Therapy for advanced prostate cancer approved in Scotland 

Handshake jigsaw puzzle

The Scottish Medicines Consortium (SMC) has accepted AstraZeneca and MSD’s Lynparza (olaparib) for use as combination therapy with abiraterone and prednisone or prednisolone for adult patients with metastatic castration resistant prostate cancer (mCRPC) in whom chemotherapy is not clinically indicated, regardless of biomarker status1.

Prostate cancer is the most common cancer among Scottish males, affecting one in 10 men2. Approximately 10-20% of these can be classified as castration resistant (CRPC), evolving to resist the standard of care (SOC), androgen deprivation therapy (ADT)3. When CRPC is at an advanced or metastasised stage (mCRPC), meaning it has spread to other parts of the body, it is typically hard to treat, resulting in a poor prognosis4,5.

Professor Robert Jones, Professor of Clinical Cancer Research, University of Glasgow, said: “Currently there is no cure for advanced prostate cancer which often leads to poor prognosis. This acceptance by the SMC marks a milestone for men living with this specific type of prostate cancer as pivotal data from the PROpel Phase III trial have shown that olaparib combination therapy significantly reduced the risk of disease progression compared to placebo and abiraterone.” 

Inhibiting PARP proteins  

Roughly half of patients with mCRPC only ever receive one line of therapy and there is an urgent unmet need for new treatments in the first-line treatment of mCRPC to optimise patient outcomes6. Olaparib works by inhibiting PARP proteins to disrupt the DNA-repair process and without these proteins, cancer cells may become too damaged to survive and die7.

This SMC acceptance is based on pivotal data from the PROpel Phase III clinical trial.8 In the planned primary analysis of the trial at first data cutoff, median imaging-based progression-free survival (ibPFS) was significantly longer in the abiraterone and olaparib arm than in the abiraterone and placebo arm (24.8 vs 16.6 months) and gave a 34% reduction in the risk of progression or death (hazard ratio [HR], 0.66; 95% confidence interval [CI], 0.54 to 0.81; p<0.001)2.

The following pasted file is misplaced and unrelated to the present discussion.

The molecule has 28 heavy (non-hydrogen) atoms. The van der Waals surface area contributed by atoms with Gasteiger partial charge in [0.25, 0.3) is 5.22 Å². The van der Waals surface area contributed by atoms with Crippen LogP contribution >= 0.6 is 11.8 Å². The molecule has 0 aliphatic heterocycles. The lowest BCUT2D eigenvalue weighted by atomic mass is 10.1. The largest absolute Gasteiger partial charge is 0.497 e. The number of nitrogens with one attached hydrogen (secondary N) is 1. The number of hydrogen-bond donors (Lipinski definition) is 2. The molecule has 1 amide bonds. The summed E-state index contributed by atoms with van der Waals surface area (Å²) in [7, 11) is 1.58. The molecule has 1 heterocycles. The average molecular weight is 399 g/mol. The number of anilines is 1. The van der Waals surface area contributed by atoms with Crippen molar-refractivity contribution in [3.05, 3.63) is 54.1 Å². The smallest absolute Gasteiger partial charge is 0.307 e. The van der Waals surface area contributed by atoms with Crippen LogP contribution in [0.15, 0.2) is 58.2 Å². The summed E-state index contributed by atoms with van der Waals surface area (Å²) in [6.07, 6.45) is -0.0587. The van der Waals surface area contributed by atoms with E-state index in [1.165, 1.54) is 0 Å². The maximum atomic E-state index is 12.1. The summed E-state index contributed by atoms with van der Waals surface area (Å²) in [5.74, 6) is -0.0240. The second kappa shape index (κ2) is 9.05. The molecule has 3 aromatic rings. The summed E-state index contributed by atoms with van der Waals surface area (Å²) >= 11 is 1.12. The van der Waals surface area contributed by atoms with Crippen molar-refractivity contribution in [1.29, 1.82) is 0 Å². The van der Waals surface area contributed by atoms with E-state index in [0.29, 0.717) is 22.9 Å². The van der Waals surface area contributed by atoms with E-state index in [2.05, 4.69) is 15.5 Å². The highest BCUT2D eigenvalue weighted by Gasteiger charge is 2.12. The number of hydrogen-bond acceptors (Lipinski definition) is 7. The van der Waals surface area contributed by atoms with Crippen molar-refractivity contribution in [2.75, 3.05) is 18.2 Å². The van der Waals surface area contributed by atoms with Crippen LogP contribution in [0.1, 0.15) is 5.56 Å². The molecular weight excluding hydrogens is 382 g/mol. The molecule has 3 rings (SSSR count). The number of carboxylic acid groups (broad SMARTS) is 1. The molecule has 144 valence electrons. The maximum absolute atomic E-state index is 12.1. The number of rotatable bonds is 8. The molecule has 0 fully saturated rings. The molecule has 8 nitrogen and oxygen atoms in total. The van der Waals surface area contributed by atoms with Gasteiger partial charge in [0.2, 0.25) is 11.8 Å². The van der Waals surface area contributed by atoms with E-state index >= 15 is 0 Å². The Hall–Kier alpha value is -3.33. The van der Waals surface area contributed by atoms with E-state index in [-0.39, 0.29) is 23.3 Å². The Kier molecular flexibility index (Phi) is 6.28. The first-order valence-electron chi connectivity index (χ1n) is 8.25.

Tom Keith-Roach, President of AstraZeneca UK, said: “Today’s decision by the SMC is hugely welcome. Extending access for olaparib, a product of British science already available to patients in England and Wales, to eligible patients in Scotland adds a much-needed new treatment option in an area with continued high unmet clinical need.” 

David Long, Head of Oncology at MSD UK, said: “Prostate cancer remains the most common cancer in men in Scotland and unfortunately patients with advanced disease can face an uncertain future. We are delighted that patients with advanced prostate cancer can now access olaparib without the need for a biomarker test, and we look forward to working with Scottish clinicians to offer this medicine to every eligible patient as fast as possible.” 

The safety and tolerability of Lynparza plus abiraterone and prednisone or prednisolone was in line with that observed in prior clinical trials and the known profiles of the individual medicines. At the time of this updated analysis, there were no new long-term safety issues identified2.

Adverse reactions  

The most frequently observed adverse reactions across clinical trials in patients receiving Lynparza monotherapy (≥ 10%) were nausea, fatigue/asthenia, anaemia, vomiting, diarrhoea, decreased appetite, headache, neutropenia, dysgeusia, cough, leukopenia, dizziness, dyspnoea, and dyspepsia.9 The Grade ≥3 adverse reactions occurring in > 2% of patients were anaemia (14%), neutropenia (5%), fatigue/asthenia (4%), leukopenia (2%) and thrombocytopenia (2%)9.

References 
  1. Scottish Medicine Consortium. Olaparib in combination with abiraterone and prednisone or prednisolone for the treatment of adult patients with metastatic castration resistant prostate cancer (mCRPC) in whom chemotherapy is not clinically indicated. Detailed advice document SMC2617 – published 11 March 2024 
  2. Prostate Cancer. Prostate Scotland. Available at: https://www.prostatescotland.org.uk/disease-tests-and-treatments/prostate-cancer. Last accessed: March 2024. 
  3. Kirby M, et al. Characterising the castration-resistant prostate cancer population: a systematic review. International Journal of Clinical Practice. 2021;65(11):1180-1192. 
  4. Advanced Prostate Cancer. Urology Care Foundation. Available at: https://www.urologyhealth.org/urology-a-z/a_/advanced-prostate-cancer. Last accessed: March 2024 
  5. Posdzich P, et al. Metastatic Prostate Cancer—A Review of Current Treatment Options and Promising New Approaches. 2023 Jan;15(2):461. 
  6. George D, et al. Treatment Patterns and Outcomes in Patients With Metastatic Castration-resistant Prostate Cancer in a Real-world Clinical Practice Setting in the United States. 2020 Jan;18(4):284-294. 
  7. Electronic Medicines Compendium (EMC). Lynparza 100 mg film-coated tablets – Summary of Product Characteristics (SmPC). Available at: https://www.medicines.org.uk/emc/product/9204/smpc#gref. Last accessed: March 2024. 
  8. Clarke NW, et al. Abiraterone and Olaparib for Metastatic Castration-Resistant Prostate Cancer. NEJM Evidence 2022;1(9). 
  9. ClinicalTrials.gov. Study on Olaparib Plus Abiraterone as First-line Therapy in Men With Metastatic Castration-resistant Prostate Cancer. Available at: https://clinicaltrials.gov/ct2/show/NCT03732820. Last accessed: March 2024. 

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